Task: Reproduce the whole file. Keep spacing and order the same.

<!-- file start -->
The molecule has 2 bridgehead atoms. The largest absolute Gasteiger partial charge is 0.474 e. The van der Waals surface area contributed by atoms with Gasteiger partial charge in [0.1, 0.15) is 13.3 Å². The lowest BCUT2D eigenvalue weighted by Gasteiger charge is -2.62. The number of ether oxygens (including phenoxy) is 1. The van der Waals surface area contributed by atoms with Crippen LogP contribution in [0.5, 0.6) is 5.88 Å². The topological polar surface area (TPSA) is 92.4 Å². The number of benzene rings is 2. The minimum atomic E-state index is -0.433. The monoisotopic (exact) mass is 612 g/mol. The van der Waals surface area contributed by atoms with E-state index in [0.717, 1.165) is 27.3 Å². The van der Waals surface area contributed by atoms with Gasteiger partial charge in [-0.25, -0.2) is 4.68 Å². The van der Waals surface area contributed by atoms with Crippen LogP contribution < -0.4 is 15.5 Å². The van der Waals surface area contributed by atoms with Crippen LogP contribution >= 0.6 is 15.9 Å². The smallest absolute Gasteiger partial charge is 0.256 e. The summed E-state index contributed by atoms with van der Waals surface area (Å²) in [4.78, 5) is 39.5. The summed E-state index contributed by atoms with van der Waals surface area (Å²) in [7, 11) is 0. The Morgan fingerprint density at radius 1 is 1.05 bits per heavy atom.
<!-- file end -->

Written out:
The molecule has 2 bridgehead atoms. The largest absolute Gasteiger partial charge is 0.474 e. The van der Waals surface area contributed by atoms with Gasteiger partial charge in [0.1, 0.15) is 13.3 Å². The lowest BCUT2D eigenvalue weighted by Gasteiger charge is -2.62. The number of ether oxygens (including phenoxy) is 1. The van der Waals surface area contributed by atoms with Crippen LogP contribution in [0.5, 0.6) is 5.88 Å². The topological polar surface area (TPSA) is 92.4 Å². The number of benzene rings is 2. The minimum atomic E-state index is -0.433. The monoisotopic (exact) mass is 612 g/mol. The van der Waals surface area contributed by atoms with E-state index in [0.717, 1.165) is 27.3 Å². The van der Waals surface area contributed by atoms with Gasteiger partial charge in [-0.25, -0.2) is 4.68 Å². The van der Waals surface area contributed by atoms with Crippen LogP contribution < -0.4 is 15.5 Å². The van der Waals surface area contributed by atoms with Crippen LogP contribution >= 0.6 is 15.9 Å². The smallest absolute Gasteiger partial charge is 0.256 e. The summed E-state index contributed by atoms with van der Waals surface area (Å²) in [4.78, 5) is 39.5. The summed E-state index contributed by atoms with van der Waals surface area (Å²) in [7, 11) is 0. The Morgan fingerprint density at radius 1 is 1.05 bits per heavy atom.